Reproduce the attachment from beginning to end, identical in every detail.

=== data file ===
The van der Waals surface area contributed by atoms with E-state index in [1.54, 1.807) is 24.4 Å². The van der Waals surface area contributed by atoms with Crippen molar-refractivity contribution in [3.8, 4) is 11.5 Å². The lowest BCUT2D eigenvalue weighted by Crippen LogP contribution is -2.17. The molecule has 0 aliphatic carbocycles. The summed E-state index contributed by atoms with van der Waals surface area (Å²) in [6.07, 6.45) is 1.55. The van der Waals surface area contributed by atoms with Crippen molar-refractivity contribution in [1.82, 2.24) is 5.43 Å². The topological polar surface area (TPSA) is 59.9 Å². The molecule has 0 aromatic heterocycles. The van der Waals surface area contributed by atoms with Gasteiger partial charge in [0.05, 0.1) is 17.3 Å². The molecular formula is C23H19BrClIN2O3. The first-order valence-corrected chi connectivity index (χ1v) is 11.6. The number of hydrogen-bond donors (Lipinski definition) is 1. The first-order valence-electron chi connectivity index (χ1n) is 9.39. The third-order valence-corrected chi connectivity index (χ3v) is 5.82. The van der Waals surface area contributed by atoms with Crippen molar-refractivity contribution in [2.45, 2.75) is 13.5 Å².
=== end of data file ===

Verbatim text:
The van der Waals surface area contributed by atoms with E-state index in [1.54, 1.807) is 24.4 Å². The van der Waals surface area contributed by atoms with Crippen molar-refractivity contribution in [3.8, 4) is 11.5 Å². The lowest BCUT2D eigenvalue weighted by Crippen LogP contribution is -2.17. The molecule has 0 aliphatic carbocycles. The summed E-state index contributed by atoms with van der Waals surface area (Å²) in [6.07, 6.45) is 1.55. The van der Waals surface area contributed by atoms with Crippen molar-refractivity contribution in [1.82, 2.24) is 5.43 Å². The topological polar surface area (TPSA) is 59.9 Å². The molecule has 0 aromatic heterocycles. The van der Waals surface area contributed by atoms with Gasteiger partial charge in [0.05, 0.1) is 17.3 Å². The molecular formula is C23H19BrClIN2O3. The first-order valence-corrected chi connectivity index (χ1v) is 11.6. The number of hydrogen-bond donors (Lipinski definition) is 1. The first-order valence-electron chi connectivity index (χ1n) is 9.39. The third-order valence-corrected chi connectivity index (χ3v) is 5.82. The van der Waals surface area contributed by atoms with Crippen molar-refractivity contribution in [2.45, 2.75) is 13.5 Å².